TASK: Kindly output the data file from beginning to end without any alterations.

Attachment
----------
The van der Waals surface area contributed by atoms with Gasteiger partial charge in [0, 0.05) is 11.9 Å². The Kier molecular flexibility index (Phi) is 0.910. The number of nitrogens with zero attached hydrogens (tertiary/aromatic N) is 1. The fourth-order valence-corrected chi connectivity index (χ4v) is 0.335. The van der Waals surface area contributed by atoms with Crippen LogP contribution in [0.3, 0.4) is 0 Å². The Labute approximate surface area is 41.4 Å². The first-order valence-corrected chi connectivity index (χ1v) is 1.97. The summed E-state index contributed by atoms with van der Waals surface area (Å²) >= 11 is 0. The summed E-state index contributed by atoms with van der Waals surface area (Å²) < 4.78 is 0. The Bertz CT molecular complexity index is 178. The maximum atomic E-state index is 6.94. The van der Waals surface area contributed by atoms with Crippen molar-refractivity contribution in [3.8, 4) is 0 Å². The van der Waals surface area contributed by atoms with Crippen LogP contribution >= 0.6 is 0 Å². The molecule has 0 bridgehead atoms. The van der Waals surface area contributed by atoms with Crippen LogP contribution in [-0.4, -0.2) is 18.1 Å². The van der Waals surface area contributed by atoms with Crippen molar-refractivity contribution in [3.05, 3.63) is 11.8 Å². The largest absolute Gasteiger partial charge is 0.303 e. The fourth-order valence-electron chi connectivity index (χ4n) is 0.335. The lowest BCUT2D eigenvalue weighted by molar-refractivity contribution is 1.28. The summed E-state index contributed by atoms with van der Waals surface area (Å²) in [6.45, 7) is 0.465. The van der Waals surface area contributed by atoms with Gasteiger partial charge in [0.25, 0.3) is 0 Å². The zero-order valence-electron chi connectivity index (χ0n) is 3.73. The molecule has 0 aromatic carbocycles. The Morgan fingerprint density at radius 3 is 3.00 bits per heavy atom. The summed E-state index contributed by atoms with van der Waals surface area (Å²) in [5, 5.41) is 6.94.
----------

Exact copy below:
The van der Waals surface area contributed by atoms with Gasteiger partial charge in [0, 0.05) is 11.9 Å². The Kier molecular flexibility index (Phi) is 0.910. The number of nitrogens with zero attached hydrogens (tertiary/aromatic N) is 1. The fourth-order valence-corrected chi connectivity index (χ4v) is 0.335. The van der Waals surface area contributed by atoms with Crippen LogP contribution in [0.3, 0.4) is 0 Å². The Labute approximate surface area is 41.4 Å². The first-order valence-corrected chi connectivity index (χ1v) is 1.97. The summed E-state index contributed by atoms with van der Waals surface area (Å²) >= 11 is 0. The summed E-state index contributed by atoms with van der Waals surface area (Å²) < 4.78 is 0. The Bertz CT molecular complexity index is 178. The maximum atomic E-state index is 6.94. The van der Waals surface area contributed by atoms with Crippen molar-refractivity contribution in [3.8, 4) is 0 Å². The van der Waals surface area contributed by atoms with Crippen LogP contribution >= 0.6 is 0 Å². The molecule has 0 bridgehead atoms. The van der Waals surface area contributed by atoms with Crippen LogP contribution in [-0.4, -0.2) is 18.1 Å². The van der Waals surface area contributed by atoms with Crippen molar-refractivity contribution in [3.05, 3.63) is 11.8 Å². The largest absolute Gasteiger partial charge is 0.303 e. The fourth-order valence-electron chi connectivity index (χ4n) is 0.335. The lowest BCUT2D eigenvalue weighted by molar-refractivity contribution is 1.28. The summed E-state index contributed by atoms with van der Waals surface area (Å²) in [6.45, 7) is 0.465. The van der Waals surface area contributed by atoms with Gasteiger partial charge in [0.25, 0.3) is 0 Å². The zero-order valence-electron chi connectivity index (χ0n) is 3.73. The molecule has 0 aromatic carbocycles. The Morgan fingerprint density at radius 3 is 3.00 bits per heavy atom. The summed E-state index contributed by atoms with van der Waals surface area (Å²) in [5, 5.41) is 6.94.